A poll by Opinium and reported in the Independent has found that just 6% of voters do not want a law that requires government and public bodies to make their decisions with “due regard” to socioeconomic inequality.
The socioeconomic duty was part of the Equality Act 2010, which was passed in the dying days of the last Labour government, but the Coalition government and subsequent Conservative governments have chosen not to enact it.
Opinium’s poll, which was commissioned by the campaign group Compassion in Politics, found that 57% of voters want the duty to be enacted now.
“If this had been in place in 2010, then we might not have seen the drastic cuts made by public bodies over the past decade,” Dr Wanda Wyporska, Executive Director of The Equality Trust, said.
“Importantly, at a time when we know inequality has increased, with covid-19 playing a part, it is even more crucial to introduce this. If the government really wants to level-up, then it could commence the Duty very quickly.”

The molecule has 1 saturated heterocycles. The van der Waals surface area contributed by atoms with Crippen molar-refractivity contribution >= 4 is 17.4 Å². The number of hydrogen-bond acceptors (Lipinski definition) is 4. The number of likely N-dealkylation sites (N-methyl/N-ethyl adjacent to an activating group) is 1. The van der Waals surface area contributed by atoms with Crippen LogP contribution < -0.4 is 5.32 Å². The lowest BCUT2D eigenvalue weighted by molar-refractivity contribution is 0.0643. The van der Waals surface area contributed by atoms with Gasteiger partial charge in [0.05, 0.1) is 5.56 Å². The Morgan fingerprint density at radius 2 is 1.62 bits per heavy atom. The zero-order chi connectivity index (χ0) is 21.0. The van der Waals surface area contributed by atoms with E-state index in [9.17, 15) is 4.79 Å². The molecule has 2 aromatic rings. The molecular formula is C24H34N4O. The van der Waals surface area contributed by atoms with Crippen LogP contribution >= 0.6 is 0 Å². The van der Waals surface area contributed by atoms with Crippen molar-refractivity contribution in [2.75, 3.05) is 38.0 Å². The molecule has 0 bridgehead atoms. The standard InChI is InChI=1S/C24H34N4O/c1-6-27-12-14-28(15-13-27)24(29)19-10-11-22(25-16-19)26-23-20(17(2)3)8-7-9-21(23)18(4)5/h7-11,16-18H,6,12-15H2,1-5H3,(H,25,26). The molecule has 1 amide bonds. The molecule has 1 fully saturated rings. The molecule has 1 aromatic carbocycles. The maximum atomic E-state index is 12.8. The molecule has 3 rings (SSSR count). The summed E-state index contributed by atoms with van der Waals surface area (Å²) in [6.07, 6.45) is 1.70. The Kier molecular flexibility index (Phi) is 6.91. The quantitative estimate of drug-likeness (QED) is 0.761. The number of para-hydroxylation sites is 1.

Johnson’s administration has from the very start promised to make life better for those in poorer areas and Equalities Minister Liz Truss indicated in a controversial speech in December that the work of the Equality and Human Rights Commission would be refocused onto the plight of white working-class people rather than on race and gender discrimination.
Despite this, a spokesman for the government told the Independent: “The policy objectives of the socioeconomic duty do not align with the government’s agenda for greater social mobility, and there are no plans to implement the socioeconomic duty for English and cross-border bodies”.
Co-Director of Compassion in Politics, Jennifer Nadel, believes that refusing to enact the Duty goes against the will of the people.
“This is clear evidence of a growing desire amongst the British public for their government to take real and momentous action to tackle poverty and inequality,” she said. “The government is now out of step with the public.”